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January 1st, 2012, 5:51 pm

2012: The End of Movie Theatres?

The year 2012 marks the end of the Mayan calendar, and lots of people have used that occurrence to say that a cataclysmic or transformative event will happen. Unless the Mayans were big into going to their local cinemas, that remains dubious.

The movie theatre industry has been undergoing a transformative revolution in the last few years. Theatres have been converting from film presentations to digital performances of movies, and like any other revolution there has been collateral damage.

A film projector would cost a theatre around $50,000, and last thirty or forty years. New digital projectors cost upwards to $150,000, and will probably not last more than ten years... if that. Converting to digital is obviously very expensive, so financing programs have been set up to help theatres with the costs.

This conversion is being egged on by the movie studios, who will save bucket loads of cash in the process. Under the old film system, studios would strike several high quality film prints from the original negative and thousands of lower grade prints. An average print would cost around $3,000; multiply that cost for every screen for every movie that is released in any given year and you get a lot. I've heard that each studio will save 600 million dollars each year. Enough money to make several Adam Sandler films.

To help with the conversion, studios are giving some these savings to exhibitors, but will only do so for ten years... enough time for the current digital projectors to no longer work. Also, starting in 2012, some studios have set a deadline to the theatres to convert to digital. Other studios have said that they will start to charge more to the theatres if they continue to play film.

All of this weighs heavily on independent theatres. Unless they come up with the cash to go digital, the studios will essentially put them out of business.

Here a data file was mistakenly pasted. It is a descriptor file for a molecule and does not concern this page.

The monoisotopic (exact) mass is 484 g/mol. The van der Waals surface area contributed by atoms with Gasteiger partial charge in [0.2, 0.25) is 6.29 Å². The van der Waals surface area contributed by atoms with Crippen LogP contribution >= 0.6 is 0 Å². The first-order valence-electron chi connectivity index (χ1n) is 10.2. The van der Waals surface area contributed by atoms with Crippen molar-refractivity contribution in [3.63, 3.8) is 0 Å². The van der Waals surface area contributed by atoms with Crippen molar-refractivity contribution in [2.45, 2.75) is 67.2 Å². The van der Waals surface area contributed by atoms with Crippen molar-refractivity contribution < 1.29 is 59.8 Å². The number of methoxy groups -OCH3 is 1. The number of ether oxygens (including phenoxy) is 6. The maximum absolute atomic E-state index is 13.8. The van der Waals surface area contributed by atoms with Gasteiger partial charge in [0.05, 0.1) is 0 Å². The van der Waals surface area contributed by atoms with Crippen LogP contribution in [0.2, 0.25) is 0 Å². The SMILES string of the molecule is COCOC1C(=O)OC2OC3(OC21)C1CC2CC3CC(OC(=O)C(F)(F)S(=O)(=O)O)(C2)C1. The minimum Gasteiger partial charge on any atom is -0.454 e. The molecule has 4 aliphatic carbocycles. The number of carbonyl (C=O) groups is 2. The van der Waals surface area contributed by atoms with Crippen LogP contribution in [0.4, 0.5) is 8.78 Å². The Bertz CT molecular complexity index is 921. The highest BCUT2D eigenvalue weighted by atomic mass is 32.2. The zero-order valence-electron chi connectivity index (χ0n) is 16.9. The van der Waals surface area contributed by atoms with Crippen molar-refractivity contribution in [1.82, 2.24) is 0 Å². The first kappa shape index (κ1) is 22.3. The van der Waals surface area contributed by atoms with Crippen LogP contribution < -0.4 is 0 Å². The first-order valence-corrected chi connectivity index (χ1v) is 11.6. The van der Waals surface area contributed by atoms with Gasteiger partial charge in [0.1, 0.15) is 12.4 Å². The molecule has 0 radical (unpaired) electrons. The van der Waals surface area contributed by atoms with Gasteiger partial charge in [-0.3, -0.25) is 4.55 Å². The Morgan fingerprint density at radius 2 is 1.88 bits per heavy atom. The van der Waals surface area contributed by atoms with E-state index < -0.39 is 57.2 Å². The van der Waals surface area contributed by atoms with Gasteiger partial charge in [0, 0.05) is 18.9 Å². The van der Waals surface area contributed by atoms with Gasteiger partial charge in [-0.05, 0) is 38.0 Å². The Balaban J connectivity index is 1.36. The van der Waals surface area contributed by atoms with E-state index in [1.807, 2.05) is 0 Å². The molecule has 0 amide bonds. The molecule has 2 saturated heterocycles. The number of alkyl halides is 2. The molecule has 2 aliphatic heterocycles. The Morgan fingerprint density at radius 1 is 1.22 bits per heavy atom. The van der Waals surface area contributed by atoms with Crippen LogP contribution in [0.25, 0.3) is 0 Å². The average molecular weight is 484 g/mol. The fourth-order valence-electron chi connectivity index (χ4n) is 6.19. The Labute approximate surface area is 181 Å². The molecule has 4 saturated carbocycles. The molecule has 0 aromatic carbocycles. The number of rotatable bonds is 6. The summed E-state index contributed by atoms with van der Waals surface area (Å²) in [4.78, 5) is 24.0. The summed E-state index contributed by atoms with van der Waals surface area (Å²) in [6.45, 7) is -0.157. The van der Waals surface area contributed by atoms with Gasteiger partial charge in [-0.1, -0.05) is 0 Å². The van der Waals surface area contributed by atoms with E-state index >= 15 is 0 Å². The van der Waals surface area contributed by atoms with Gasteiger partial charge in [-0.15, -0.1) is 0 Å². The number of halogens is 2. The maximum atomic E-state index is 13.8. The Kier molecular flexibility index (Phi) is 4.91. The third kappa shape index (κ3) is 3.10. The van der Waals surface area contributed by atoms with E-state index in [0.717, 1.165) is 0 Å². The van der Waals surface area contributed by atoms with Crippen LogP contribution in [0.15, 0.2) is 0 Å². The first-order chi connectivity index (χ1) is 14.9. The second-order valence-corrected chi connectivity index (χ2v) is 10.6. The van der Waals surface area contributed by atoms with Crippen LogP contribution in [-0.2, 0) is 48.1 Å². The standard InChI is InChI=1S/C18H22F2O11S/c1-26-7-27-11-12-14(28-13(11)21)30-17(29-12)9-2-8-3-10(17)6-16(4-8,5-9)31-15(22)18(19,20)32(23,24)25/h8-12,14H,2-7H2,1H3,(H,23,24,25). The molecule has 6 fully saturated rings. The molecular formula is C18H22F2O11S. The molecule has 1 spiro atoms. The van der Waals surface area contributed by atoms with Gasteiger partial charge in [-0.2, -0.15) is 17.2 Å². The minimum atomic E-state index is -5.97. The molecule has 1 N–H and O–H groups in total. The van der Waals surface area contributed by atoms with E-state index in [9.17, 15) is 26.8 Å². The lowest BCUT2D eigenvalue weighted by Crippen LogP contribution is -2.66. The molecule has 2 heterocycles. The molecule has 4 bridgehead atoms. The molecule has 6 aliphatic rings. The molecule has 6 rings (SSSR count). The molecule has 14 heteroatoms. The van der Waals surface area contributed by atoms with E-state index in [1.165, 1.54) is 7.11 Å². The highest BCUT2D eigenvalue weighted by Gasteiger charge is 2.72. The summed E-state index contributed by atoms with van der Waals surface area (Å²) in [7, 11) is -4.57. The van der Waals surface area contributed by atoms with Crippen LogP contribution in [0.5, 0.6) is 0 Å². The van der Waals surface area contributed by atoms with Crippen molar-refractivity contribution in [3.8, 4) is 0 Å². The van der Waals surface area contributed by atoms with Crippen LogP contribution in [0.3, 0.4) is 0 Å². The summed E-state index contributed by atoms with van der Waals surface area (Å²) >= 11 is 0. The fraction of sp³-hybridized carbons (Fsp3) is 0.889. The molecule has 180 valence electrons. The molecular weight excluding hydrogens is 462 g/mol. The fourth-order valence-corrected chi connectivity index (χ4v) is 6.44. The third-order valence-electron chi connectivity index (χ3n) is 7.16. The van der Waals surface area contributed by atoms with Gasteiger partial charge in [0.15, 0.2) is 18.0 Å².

But the big theatre chains aren't going to be safe either. Digital installation and maintenance are expensive. These costs will unfortunately be passed onto the customers with higher ticket prices and more expensive concession items. Supposedly, the average ticket price to see a movie is around eight dollars

Expect these prices to go up... way up.

I'm thinking around twenty bucks or more.

Personally, I don't want to spend a dollar for the latest Roland Emmerich film let alone twenty bucks. And I know that I'm not alone. Expect more people to stay home and watch films in the comfort of their own homes. Incidentally, movie studios have also been working on deals to make new movies available for home viewing upon theatrical release.

2011 was not a good year for movie theatre box offices. Some say that it was a bad year for movies. Maybe. 2012 looks like a good year though, with lots of high profile movies coming out.

Can the Avengers or Batman save us? Only time will tell.

JR

Comments:

Twentydragon, January 2nd, 2012, 2:50 am

Yeah, if movies start costing $20 to watch in a theater, I'll have no part of that. I'll just wait a few months and buy the disc for $15.

Thanks for the heads-up, JR!

Gibson Twist, January 2nd, 2012, 7:32 pm

For $20 a ticket, I'm going to demand a lot more from a movie than we've been getting in recent years. The real effect, maybe even more than smaller theatres being hurt, will be the death of low-budget, artistically driven films. Especially considering the precarious state of video rentals right now, tres mal pour vrai!

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